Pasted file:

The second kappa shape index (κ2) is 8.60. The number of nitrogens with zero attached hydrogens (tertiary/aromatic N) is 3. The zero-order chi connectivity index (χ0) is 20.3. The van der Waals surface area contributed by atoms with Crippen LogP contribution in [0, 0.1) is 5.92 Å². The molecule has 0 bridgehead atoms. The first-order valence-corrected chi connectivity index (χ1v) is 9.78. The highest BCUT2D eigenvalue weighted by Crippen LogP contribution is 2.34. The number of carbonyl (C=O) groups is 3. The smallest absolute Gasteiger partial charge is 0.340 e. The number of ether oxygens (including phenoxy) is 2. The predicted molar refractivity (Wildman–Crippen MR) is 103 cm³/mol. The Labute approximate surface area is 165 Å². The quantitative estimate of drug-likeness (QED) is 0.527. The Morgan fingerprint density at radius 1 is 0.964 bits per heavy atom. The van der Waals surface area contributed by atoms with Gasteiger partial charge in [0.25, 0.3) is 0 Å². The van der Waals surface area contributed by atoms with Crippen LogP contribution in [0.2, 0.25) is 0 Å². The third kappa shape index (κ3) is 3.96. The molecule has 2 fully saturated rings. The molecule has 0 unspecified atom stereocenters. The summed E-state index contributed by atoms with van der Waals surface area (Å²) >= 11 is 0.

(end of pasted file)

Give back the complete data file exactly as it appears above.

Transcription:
The second kappa shape index (κ2) is 8.60. The number of nitrogens with zero attached hydrogens (tertiary/aromatic N) is 3. The zero-order chi connectivity index (χ0) is 20.3. The van der Waals surface area contributed by atoms with Crippen LogP contribution in [0, 0.1) is 5.92 Å². The molecule has 0 bridgehead atoms. The first-order valence-corrected chi connectivity index (χ1v) is 9.78. The highest BCUT2D eigenvalue weighted by Crippen LogP contribution is 2.34. The number of carbonyl (C=O) groups is 3. The smallest absolute Gasteiger partial charge is 0.340 e. The number of ether oxygens (including phenoxy) is 2. The predicted molar refractivity (Wildman–Crippen MR) is 103 cm³/mol. The Labute approximate surface area is 165 Å². The quantitative estimate of drug-likeness (QED) is 0.527. The Morgan fingerprint density at radius 1 is 0.964 bits per heavy atom. The van der Waals surface area contributed by atoms with Gasteiger partial charge in [0.25, 0.3) is 0 Å². The van der Waals surface area contributed by atoms with Crippen LogP contribution in [0.2, 0.25) is 0 Å². The third kappa shape index (κ3) is 3.96. The molecule has 2 fully saturated rings. The molecule has 0 unspecified atom stereocenters. The summed E-state index contributed by atoms with van der Waals surface area (Å²) >= 11 is 0.